You are Malcolm Reynolds (Captain)
You sometimes make mistakes in judgment but you are generally good and
would protect your crew from harm.
Click here to take the Serenity Firefly Personality Test
So let me see if I have this straight: We invaded a country for whatever reason du jour (WMDs, Saddam an evil dictator, 9/11, terrorists, etc.), without the people at the top having the foreknowledge of the history of the area or the difference between various Muslim sects, took out the relatively secular (although admittedly dictator-based) government in favor of a far more Islamic (but democratically elected) government and continued to occupy said country, fighting in some cases FOR the Shia (being assisted by our sworn enemies, Iran) and against the insurgent Sunnis (that our allies, the Saudis, support). Have I got that right?
...the Buffy Sing-A-Long, involving screenings of the 2001 critically-acclaimed musical episode, “Once More With Feeling,” clearly demonstrates. The event has packed the house in places like Austin, Texas, and New York City, and on September 23, 2006, it made its way to the CLO Late Night Cabaret in Pittsburgh. With a 261-seat capacity, extra chairs had to be brought in to accommodate the overflowing crowd.
All of which begs the question: why, three years after the show went off the air, is Buffy the Vampire Slayer still so popular? The best science fiction often acts as an allegory for modern society and thus resonates with its audience. Buffy, especially in its early years, served as a metaphor for the horrors of high school. Students who were ignored by other students became literally invisible. The attractive teacher who seduced male students was literally a man-eating praying mantis. And in the series turning point, when Buffy sleeps with vampire Angel, the dream boy turns into an actual monster. Although wrapped in the supernatural, these narrative arcs contain contemporary coming-of-age commentaries that viewers connect to.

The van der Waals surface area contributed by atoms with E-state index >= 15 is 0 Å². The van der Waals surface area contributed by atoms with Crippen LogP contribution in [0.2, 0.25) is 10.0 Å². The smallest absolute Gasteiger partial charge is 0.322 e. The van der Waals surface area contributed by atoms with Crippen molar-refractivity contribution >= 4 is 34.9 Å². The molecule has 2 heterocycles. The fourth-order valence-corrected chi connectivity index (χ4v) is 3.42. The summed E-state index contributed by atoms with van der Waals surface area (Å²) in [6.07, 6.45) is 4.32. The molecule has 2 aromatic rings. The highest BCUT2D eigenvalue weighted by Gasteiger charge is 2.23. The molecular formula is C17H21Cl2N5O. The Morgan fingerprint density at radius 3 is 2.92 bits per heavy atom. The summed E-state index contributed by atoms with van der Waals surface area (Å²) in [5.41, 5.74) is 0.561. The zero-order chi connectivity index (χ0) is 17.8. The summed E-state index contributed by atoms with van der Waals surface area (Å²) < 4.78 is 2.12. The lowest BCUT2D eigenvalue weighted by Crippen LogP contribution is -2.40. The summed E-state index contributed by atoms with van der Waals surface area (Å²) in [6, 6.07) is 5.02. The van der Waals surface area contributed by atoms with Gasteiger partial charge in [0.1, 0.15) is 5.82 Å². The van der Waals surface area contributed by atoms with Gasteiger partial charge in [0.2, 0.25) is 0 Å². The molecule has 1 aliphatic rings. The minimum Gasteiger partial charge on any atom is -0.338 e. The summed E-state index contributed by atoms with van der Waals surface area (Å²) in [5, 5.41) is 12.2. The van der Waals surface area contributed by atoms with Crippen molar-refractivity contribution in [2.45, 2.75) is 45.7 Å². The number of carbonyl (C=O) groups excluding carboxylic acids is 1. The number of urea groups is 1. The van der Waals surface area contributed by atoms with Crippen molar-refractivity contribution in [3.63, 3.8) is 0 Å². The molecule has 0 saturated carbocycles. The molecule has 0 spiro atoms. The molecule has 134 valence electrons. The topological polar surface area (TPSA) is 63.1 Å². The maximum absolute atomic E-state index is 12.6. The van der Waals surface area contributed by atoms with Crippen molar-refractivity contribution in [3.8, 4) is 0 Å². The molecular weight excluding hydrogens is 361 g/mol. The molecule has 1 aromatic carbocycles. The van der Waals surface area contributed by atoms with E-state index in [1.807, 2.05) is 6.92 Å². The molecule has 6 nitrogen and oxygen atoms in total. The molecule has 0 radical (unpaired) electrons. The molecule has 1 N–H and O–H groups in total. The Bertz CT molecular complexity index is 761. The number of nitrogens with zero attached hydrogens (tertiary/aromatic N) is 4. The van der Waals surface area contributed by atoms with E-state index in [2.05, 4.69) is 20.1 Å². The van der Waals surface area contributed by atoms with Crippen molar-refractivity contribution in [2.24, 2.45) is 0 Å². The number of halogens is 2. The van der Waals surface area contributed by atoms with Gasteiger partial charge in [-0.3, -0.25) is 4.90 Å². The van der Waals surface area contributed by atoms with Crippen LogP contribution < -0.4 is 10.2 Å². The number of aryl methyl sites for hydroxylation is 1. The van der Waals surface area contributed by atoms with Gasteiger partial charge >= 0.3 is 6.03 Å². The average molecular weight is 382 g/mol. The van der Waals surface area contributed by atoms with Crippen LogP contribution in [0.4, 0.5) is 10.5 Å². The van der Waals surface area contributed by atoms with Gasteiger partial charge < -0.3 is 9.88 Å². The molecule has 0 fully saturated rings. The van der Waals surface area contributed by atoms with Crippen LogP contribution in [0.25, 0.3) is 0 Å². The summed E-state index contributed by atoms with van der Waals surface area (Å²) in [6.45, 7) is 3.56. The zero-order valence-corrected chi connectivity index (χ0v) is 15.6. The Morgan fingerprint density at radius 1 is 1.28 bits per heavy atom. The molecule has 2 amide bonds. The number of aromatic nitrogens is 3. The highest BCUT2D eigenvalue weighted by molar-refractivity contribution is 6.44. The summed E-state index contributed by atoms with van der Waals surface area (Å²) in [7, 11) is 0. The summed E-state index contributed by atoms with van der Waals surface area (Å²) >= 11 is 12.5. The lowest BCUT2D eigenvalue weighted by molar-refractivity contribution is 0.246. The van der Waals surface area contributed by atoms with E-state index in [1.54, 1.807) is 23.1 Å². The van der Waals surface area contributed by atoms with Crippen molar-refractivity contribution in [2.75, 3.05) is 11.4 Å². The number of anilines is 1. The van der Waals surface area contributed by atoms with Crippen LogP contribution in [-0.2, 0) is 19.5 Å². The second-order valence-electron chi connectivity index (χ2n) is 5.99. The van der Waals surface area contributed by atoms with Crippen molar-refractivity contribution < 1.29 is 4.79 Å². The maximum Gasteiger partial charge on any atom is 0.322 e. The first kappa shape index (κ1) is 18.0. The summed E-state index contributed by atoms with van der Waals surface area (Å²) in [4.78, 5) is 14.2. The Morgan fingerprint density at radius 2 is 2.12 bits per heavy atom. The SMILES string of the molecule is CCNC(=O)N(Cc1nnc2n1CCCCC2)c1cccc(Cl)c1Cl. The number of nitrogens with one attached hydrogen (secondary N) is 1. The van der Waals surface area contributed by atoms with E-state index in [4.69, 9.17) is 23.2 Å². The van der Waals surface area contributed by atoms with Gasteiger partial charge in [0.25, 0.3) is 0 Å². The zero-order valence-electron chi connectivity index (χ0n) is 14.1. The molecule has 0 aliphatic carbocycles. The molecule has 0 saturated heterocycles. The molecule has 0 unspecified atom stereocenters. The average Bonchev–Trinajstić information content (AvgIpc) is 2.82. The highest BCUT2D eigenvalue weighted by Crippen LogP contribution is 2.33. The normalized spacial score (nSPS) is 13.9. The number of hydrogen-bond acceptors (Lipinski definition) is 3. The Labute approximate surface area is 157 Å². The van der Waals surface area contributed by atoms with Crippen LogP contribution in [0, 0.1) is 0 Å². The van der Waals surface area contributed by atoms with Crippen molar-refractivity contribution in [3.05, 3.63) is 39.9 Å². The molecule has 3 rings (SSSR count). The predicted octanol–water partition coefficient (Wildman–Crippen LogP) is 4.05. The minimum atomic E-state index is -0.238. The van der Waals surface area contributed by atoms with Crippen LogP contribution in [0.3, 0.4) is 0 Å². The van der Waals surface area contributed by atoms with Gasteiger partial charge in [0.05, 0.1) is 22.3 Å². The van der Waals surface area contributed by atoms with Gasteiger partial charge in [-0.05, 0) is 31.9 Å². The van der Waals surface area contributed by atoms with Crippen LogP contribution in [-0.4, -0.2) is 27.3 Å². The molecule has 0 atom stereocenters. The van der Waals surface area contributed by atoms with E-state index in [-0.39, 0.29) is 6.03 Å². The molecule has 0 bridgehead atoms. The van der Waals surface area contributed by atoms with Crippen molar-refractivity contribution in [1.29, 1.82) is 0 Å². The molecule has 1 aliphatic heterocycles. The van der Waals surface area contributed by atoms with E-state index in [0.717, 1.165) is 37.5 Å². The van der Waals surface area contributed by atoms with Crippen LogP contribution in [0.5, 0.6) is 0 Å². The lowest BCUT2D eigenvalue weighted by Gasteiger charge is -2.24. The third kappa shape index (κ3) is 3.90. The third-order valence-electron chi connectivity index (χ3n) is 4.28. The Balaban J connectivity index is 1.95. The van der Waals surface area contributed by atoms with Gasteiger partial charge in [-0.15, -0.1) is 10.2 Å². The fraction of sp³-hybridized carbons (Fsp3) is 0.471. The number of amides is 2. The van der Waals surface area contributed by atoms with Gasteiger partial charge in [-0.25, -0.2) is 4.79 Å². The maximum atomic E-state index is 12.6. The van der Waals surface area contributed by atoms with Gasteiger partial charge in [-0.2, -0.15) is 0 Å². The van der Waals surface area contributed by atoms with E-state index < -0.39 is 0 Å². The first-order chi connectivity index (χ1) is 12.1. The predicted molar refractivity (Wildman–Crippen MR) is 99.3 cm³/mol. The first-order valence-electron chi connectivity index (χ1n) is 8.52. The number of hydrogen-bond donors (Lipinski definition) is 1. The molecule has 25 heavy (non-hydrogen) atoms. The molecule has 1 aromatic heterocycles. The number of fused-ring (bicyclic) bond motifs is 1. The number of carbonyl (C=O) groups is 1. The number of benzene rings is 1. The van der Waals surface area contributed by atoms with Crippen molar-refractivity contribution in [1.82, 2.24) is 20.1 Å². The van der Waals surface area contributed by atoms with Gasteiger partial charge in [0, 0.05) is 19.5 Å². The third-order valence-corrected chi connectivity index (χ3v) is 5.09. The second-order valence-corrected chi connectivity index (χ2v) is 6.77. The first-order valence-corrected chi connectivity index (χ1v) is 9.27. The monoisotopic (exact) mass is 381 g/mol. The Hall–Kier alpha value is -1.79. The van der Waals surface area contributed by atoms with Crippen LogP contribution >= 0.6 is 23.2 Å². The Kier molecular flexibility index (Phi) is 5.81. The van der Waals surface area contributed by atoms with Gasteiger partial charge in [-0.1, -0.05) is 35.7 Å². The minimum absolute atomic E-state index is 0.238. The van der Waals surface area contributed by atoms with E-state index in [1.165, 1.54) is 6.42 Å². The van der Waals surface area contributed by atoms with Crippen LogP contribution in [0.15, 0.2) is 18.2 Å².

...But Buffy reaches beyond the outcasts and sci-fi geeks of society. Academics, intellectuals and simply fans of great storytelling are also among its greatest enthusiasts. This was evident in Pittsburgh as well, as attendees blurted out answers like “the writing” or “great characters” when asked what attracted them to the series.
...In Pittsburgh, arguably the most popular group activity was shouting “Shut up, Dawn” any time Buffy’s little sister entered the scene. Loud applause also followed every musical number, as well as any time fan-favorites Spike and dancing demon Sweet were on the screen. As for New York City, an audience member posted afterwards on the Whedonesque.com fan site, “The sing-a-long worked particularly well, I think, in songs that involved multiple characters—the audience usually spontaneously divided itself into roles, and there was a lot back-and-forth”. If all this audience participation sounds vaguely familiar, you are correct. In fact, the IFC Center in NYC even billed the Buffy Sing-A-Long as being “in the tradition of Rocky Horror.”
...In late 2003, for instance, Channel Four in England offered the opportunity to vote for the “100 Greatest Musicals” via their website. While the Rocky Horror Show finished number seven on that list, the musical episode of Buffy the Vampire Slayer wasn’t far behind, coming in at number thirteen. The Alamo Theater in Austin’s website, meanwhile, proclaims, “Sure, HBO’s got all those shows that get the critics talking and help to teach us all new curse words, but the musical episode of Buffy is the only piece of episodic television we’ve seen that holds up to repeat viewing after repeat viewing after repeat viewing.”
Military personnel: Adam* looks like hell this morning -- like he was smoking crack all night. Adam, you are a civilian, right?
Military personnel: Ah, then it's alright. You don't get drug-tested like us. Smoke all the crack you want.